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We bought a one year membership since my sons are both train mad. There is really a great variety of trains and vehicles to look at, and the boys loved playing about on the trains. A few of the trains are opened up so that the children can go through the cars or pretend to drive the engine.
The museum also has a number of different events like horse drawn vehicle days and bluegrass music. They have spooky stories at halloween, Victorian Christmas Caroling and various seasonal activities.
There is also a small play area, with a little station and some tea sets, and a few other toys. Other than this and the trains though, there is not a great deal for the young children in the transport section, and even less in the folk park. I do think a great deal more could have been done to make these museums more child friendly. For this reason, I wont be renewing my membership, but will join W-5 instead.
As to the folk museum part, they have the houses my husband lived in as a young child, so we really enjoyed that. It covers a very large area, and we've never seen some parts of it. There are some farm animals if you walk farther out. I would definitely plan a full day visit if you plan to see this. The houses are well restored and it is quite authentic. There is also a charming tea room in the folk park, with sandwiches, buns and of course tea, but terribely overpriced.
It is very educational. Downside not terribly fun, especially for young children any refreshments are horribly overpriced so bring your own picnic. Still overall worth a visit, especially for tourists.
I recently visited the Folk Museum and what a fascinating experience. For those who don't know, buildings across NI have been preserved/duplicated to match those of a century ago, and has been constructed into a village, which you can wander through, and if you're lucky you will also find members of staff carrying out typical duties. On entering you are given a map which guides you through the village. It begins with labourers cottages, which have 2 bedrooms, and you wonder how they managed to fit the 10 -14 people into them. Continuing through the village, you come to the houses of more skilled workers, which invariably get bigger and has more expensive items. A great idea to see how the class system worked!! Wood working and basket weaving were actually being practiced by members of staff using the same tools and was v. interesting to watch. Unfortunately they do not volunteer information to onlookers but have to prodded with questions. One staff member was even making soda bread and allowing visitors to sample. (Very tasty). I was told that the Folk Museum are planning on opening their own craft shop selling items made on premises using old methods. The village also includes a courthouse (and yes the judge's chair is the ideal spot for photos!), an old Northern Bank with an exhibition of all the old money and actual ledgers used by the banking staff. There is a printing office with copies of the newspapers that were printed at the time of the Titanic sinking. Schools with textbooks and very authentic looking graffiti were also present. There was also an old police station (lets just say the conditions of the cell left a lot to be desired) and there was an exhibition of the police force in its various names and guises up to present day. Regretably I only allowed myself an afternoon to visit the Folk Museum. It really needs a full day. I would have no hesitation in telling others to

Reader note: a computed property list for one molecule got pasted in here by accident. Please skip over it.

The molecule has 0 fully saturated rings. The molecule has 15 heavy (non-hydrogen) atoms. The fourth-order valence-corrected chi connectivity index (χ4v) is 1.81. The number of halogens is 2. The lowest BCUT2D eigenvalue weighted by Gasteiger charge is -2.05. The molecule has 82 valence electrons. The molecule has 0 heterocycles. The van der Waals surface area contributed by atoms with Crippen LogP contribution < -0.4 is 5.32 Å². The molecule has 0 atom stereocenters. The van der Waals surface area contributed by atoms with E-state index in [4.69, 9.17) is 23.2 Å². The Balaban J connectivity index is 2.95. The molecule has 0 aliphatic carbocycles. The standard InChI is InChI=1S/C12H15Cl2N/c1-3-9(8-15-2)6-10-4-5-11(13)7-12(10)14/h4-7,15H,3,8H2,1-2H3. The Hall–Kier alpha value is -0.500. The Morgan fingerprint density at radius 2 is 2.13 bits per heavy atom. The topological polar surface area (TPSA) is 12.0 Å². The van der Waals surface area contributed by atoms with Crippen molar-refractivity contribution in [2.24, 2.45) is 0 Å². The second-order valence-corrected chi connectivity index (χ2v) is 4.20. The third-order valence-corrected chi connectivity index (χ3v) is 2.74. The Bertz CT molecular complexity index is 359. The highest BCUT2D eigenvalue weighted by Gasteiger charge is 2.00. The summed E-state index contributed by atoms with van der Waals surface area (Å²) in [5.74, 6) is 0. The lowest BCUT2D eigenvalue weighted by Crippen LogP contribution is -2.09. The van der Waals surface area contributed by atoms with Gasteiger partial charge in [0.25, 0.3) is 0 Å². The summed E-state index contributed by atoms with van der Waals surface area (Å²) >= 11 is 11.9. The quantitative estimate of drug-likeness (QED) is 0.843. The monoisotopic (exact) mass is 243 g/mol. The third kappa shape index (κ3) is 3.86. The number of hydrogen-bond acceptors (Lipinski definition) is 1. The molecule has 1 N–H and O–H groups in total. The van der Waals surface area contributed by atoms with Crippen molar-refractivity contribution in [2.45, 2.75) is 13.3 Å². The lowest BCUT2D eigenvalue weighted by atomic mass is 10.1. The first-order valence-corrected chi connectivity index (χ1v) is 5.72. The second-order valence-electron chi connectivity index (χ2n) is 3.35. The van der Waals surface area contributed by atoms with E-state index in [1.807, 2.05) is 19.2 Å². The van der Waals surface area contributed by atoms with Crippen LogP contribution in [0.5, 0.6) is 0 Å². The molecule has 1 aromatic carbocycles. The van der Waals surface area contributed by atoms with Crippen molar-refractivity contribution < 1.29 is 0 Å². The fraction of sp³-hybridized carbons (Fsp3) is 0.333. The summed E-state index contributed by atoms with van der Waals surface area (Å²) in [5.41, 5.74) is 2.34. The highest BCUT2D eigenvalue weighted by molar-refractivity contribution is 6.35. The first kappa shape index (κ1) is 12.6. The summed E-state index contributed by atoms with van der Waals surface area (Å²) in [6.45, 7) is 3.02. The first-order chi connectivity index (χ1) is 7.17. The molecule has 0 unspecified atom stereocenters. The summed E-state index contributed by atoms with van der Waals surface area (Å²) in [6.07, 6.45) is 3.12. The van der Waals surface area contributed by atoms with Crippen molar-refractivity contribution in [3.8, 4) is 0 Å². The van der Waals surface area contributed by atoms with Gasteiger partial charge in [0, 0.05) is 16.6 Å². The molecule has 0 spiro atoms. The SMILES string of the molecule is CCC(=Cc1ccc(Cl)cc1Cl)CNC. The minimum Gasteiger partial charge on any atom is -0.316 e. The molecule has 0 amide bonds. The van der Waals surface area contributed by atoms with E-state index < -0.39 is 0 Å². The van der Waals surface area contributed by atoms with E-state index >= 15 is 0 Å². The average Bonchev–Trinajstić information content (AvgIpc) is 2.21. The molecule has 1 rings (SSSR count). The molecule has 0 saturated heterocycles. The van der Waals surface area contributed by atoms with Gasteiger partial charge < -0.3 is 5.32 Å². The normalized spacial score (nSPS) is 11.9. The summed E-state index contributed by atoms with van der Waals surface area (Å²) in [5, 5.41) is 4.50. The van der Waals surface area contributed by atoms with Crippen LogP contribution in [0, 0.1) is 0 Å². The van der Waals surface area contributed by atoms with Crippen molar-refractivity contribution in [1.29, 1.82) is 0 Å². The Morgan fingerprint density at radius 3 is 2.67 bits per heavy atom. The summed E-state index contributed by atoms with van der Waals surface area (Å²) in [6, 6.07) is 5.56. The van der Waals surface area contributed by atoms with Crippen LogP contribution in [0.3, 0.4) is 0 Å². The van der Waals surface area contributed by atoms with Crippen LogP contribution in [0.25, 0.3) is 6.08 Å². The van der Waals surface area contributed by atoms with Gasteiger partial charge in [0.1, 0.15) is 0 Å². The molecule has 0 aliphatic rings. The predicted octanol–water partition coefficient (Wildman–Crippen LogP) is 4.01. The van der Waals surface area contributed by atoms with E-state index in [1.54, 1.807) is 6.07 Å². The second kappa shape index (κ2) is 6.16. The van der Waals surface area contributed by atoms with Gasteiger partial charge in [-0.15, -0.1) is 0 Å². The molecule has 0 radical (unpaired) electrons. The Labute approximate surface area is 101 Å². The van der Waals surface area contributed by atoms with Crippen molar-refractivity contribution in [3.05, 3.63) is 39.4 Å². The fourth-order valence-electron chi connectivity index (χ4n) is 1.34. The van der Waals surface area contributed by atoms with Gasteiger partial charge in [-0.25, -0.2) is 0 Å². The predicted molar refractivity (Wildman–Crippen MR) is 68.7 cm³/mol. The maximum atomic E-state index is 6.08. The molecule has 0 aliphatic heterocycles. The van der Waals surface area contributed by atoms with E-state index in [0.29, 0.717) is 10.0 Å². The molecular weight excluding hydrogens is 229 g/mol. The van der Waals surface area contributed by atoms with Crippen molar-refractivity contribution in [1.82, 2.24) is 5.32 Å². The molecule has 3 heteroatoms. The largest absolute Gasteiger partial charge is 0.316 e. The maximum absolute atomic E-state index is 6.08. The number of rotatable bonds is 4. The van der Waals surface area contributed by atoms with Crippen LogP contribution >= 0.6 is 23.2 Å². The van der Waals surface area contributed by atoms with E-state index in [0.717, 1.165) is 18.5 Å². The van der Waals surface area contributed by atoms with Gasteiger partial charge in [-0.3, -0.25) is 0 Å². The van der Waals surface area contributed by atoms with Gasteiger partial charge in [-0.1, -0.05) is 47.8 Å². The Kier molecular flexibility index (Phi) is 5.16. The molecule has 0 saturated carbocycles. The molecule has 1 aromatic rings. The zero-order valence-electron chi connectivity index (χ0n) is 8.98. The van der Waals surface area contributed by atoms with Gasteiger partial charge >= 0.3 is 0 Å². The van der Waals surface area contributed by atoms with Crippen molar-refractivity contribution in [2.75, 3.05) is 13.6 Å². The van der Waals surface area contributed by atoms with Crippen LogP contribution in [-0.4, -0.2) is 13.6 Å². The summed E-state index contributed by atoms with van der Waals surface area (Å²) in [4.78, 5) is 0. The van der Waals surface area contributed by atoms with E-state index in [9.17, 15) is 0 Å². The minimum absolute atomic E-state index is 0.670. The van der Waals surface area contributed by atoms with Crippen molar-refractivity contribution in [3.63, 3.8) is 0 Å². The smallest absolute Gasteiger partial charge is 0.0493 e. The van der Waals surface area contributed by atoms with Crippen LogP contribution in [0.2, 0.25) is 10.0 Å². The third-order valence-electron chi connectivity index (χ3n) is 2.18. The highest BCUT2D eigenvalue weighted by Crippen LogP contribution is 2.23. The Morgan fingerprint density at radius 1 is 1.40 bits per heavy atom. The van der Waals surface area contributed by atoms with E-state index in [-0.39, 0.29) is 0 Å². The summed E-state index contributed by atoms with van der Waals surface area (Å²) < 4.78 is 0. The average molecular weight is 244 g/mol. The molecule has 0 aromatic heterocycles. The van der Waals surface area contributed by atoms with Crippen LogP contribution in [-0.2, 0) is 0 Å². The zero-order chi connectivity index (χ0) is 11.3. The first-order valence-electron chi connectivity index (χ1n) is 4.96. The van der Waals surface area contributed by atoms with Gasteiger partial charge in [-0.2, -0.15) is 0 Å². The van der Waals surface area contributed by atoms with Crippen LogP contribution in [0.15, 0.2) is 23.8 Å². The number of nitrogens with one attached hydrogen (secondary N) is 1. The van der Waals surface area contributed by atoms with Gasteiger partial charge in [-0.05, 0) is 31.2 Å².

visit - a fascinating insight into the past, and as it's a reconstructed village, you can go in and out of the buildings, pick up and touch most of the items and really get a feel for the past. An ideal educational experience for young people as well. It's only a 10-15 minute drive from Belfast, but it's really like stepping into another world! Go and SEE!!!